Holiday Pay (On-Call)

New Method of Calculation

The UK’s holiday pay reference period for variable working hours will change in 2020.

Under the current system, those types of employees can be disadvantaged by taking holiday after quieter periods of work. From 6 April 2020, The Employment Rights (Employment Particulars and Paid Annual Leave) (Amendment) Regulations 2018 will introduce rules to address that disadvantage. With that date approaching, employers should take steps to implement the necessary changes in their payroll.

What will change?
From 6 April 2020 the reference period for calculating holiday pay for variable hours workers will increase from 12 to 52 weeks.
The 52-week reference period will function in the same way as the previous 12-week period:
  • Employers must count back across the last 52 weeks that the employee has worked, and received pay.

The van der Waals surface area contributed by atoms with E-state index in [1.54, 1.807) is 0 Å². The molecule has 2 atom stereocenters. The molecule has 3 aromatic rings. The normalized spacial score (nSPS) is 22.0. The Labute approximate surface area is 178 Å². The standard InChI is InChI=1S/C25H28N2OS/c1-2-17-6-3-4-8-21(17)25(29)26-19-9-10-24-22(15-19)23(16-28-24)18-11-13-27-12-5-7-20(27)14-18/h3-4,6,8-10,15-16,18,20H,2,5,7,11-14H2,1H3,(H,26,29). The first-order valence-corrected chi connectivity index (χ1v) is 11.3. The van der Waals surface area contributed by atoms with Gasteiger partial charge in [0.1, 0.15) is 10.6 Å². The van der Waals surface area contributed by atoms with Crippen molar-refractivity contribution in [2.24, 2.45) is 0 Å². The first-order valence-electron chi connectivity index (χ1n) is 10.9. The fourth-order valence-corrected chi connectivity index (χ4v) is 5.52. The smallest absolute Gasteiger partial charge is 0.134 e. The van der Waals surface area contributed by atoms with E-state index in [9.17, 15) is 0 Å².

• Weeks in which no pay was received will not be counted towards the 52-week average.
  • In situations where employees have worked for less than 52 weeks, employers should use as many full weeks of work as possible to calculate holiday pay.
  • Contractually obliged overtime worked during the reference period must also be included in holiday pay.

The purpose for the change is that it often puts workers at a disadvantage who work variable hours, especially when they take their leave after quieter periods of work. Similarly, employers will encourage their employees to take leave in these quieter periods: both issues have implications for equality and fairness in the workplace.